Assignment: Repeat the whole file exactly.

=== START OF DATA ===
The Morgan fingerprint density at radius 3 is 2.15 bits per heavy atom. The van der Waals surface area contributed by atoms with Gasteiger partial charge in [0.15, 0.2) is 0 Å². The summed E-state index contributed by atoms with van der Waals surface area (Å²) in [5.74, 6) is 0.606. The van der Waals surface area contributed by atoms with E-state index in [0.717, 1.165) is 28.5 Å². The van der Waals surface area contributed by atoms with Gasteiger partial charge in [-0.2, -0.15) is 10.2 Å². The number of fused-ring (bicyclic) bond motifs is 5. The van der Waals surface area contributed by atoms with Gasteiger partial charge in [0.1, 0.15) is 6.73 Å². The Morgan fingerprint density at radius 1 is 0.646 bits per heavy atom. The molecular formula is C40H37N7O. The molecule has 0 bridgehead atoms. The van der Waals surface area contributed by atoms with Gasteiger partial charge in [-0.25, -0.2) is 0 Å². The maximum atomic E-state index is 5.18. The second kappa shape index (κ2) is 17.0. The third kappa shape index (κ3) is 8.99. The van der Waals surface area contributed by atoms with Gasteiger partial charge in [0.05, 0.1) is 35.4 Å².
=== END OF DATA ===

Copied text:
The Morgan fingerprint density at radius 3 is 2.15 bits per heavy atom. The van der Waals surface area contributed by atoms with Gasteiger partial charge in [0.15, 0.2) is 0 Å². The summed E-state index contributed by atoms with van der Waals surface area (Å²) in [5.74, 6) is 0.606. The van der Waals surface area contributed by atoms with E-state index in [0.717, 1.165) is 28.5 Å². The van der Waals surface area contributed by atoms with Gasteiger partial charge in [-0.2, -0.15) is 10.2 Å². The number of fused-ring (bicyclic) bond motifs is 5. The van der Waals surface area contributed by atoms with Gasteiger partial charge in [0.1, 0.15) is 6.73 Å². The Morgan fingerprint density at radius 1 is 0.646 bits per heavy atom. The molecular formula is C40H37N7O. The molecule has 0 bridgehead atoms. The van der Waals surface area contributed by atoms with Gasteiger partial charge in [-0.25, -0.2) is 0 Å². The maximum atomic E-state index is 5.18. The second kappa shape index (κ2) is 17.0. The third kappa shape index (κ3) is 8.99. The van der Waals surface area contributed by atoms with Gasteiger partial charge in [0.05, 0.1) is 35.4 Å².